Advent Leads to Christmas

Medieval Dancers

Advent marks the beginning of the church year and is still considered a time of preparation for Christmas and for the second coming of Christ.  Advent begins on the fourth Sunday before Christmas. Usually this is the last Sunday in November, but it can, as in this year, fall on the first Sunday in December.

In the fourteenth century, Advent was a time of fasting. This meant that no animal meat was eaten. For most people little changed, but the wealthy replaced meat with fish. The fish would be accompanied with rich sauces, just as their meat was, so there was little sense of deprivation for most of them.

For a mostly rural society, midwinter was a very quiet time.  The ground was resting. Having been ploughed and sown during autumn, it would be ploughed and sown again in spring. There was very little that could be done outside, given that there were so few hours of daylight each day. I’m in the south of England, where there’s a bit more daylight than in places further north during winter, but it is still dark at 7.30 in the morning at the moment and growing dark again at 3.30 in the afternoon. On wet days like today we have to have the lights on at midday if we want to see what we’re doing. It’s not a good time of year for doing things outside and it would have meant burning expensive candles to do anything too complicated indoors. Advent itself must have been pretty miserable for everyone in the fourteenth century.

Christmas, on the other hand, must have been fun. Today Christmas seems to begin in September, but in the fourteenth century it didn’t begin until Christmas Day itself.  It went on for twelve days until the feast of the Epiphany on 6th January.

Christmas was celebrated as a feast and most people shared a communal meal in the hall of the lord of the manor’s house. They might not have eaten exactly what the lord was eating, but it would have been better than what they would have eaten in their own house. For those who could afford it, the main Christmas meal was swan, goose, beef, ham or bacon.

There would, of course, be dancing and singing. I had a conversation with another blogger about Christmas carols this week and was dismayed to discover that many of the carols I had always considered to be medieval really date from Tudor times or later. There were carols, however, most of them in Latin.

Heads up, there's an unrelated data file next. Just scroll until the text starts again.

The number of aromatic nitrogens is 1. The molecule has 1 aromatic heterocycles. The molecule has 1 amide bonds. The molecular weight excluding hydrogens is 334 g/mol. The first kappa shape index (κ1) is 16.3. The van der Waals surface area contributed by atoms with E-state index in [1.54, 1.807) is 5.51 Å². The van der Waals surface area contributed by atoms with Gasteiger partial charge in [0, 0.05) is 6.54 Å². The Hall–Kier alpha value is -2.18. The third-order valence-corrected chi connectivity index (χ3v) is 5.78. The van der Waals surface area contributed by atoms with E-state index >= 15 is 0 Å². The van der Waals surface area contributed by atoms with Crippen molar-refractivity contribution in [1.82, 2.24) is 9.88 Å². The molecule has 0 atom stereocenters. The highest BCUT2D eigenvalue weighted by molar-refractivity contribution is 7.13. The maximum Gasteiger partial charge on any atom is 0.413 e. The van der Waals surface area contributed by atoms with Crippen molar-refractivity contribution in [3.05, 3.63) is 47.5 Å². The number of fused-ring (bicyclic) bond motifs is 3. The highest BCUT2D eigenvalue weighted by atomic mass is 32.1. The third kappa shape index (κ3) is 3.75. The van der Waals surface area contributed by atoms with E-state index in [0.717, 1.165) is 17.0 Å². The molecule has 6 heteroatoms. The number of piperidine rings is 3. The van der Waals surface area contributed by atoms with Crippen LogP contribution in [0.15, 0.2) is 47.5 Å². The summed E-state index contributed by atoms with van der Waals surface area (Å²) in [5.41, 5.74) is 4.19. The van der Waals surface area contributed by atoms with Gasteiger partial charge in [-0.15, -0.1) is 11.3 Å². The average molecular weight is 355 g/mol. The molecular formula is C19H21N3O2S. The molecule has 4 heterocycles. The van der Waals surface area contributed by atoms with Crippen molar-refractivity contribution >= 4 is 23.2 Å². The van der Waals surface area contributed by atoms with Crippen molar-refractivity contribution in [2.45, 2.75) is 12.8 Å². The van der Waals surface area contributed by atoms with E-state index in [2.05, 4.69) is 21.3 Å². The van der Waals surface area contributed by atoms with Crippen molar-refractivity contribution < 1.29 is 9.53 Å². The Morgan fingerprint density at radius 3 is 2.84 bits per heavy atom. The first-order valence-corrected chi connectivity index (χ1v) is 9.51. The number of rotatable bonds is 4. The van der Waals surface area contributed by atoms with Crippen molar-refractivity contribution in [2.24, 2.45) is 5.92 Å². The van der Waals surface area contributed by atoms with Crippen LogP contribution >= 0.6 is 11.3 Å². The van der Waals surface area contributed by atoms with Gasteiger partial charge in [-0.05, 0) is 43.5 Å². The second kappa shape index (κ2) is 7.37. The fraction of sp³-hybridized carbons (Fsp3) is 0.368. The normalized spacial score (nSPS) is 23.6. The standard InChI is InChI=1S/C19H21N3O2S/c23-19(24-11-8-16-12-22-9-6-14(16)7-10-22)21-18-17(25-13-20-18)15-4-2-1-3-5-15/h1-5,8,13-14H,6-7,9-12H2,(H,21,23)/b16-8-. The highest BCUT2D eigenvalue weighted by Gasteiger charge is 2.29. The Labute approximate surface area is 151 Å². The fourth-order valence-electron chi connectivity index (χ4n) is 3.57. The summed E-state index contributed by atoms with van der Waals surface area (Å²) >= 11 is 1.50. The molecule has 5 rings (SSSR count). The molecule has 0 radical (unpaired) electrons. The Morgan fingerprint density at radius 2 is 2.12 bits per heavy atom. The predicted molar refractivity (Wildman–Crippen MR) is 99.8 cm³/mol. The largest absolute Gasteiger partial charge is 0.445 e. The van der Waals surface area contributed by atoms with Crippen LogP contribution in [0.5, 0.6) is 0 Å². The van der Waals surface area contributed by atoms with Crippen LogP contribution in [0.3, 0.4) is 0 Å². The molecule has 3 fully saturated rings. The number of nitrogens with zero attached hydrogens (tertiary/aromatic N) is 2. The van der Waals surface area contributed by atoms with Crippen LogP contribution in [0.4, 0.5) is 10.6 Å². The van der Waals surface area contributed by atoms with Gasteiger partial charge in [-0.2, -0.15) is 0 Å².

Then as now, games were very popular in celebrating Christmas. People at all levels of society enjoyed disguising themselves as part of a game. This was known as mumming. Edward III was very fond of this and often ordered masks, cloaks and tunics for the court to play mumming games. For Christmas 1347, after his successful campaign in Normandy which led to the fall of Calais, he ordered fourteen masks with women’s faces, fourteen with the faces of bearded men, fourteen with the silver faces of angels, fourteen painted cloaks, fourteen dragons’ heads, fourteen pheasant heads, fourteen pairs of wings for these heads, fourteen tunics painted with the eyes of pheasants’ wings, fourteen swans’ heads, fourteen pairs of wings for the swans, fourteen painted linen tunics, and fourteen tunics painted with stars.

In great households roles could be reversed at Christmas, with those at the top of the social ladder doing menial chores and servants taking the part of the lord or one of the senior members of the household. It was a reminder to all that the Wheel of Fortune could turn at any moment and they could swap roles in reality.

Christmas was a popular time for jousts. I’m not sure why, since it must have been very cold for those watching.

Sources:

The Time Traveller’s Guide to Medieval England by Ian Mortimer

A Social History of England, 1200 to 1500 ed. Rosemary Horrox and W. Mark Ormrod

 

April Munday is the author of the Soldiers of Fortune and Regency Spies series of novels, as well as standalone novels set in the fourteenth century.

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18 Comments

Filed under Fourteenth Century, Medieval Life, The Medieval Church

18 responses to “Advent Leads to Christmas

  1. I’d want a Dragons head! Christmas sounds more fun back in Edwards day!

    Liked by 3 people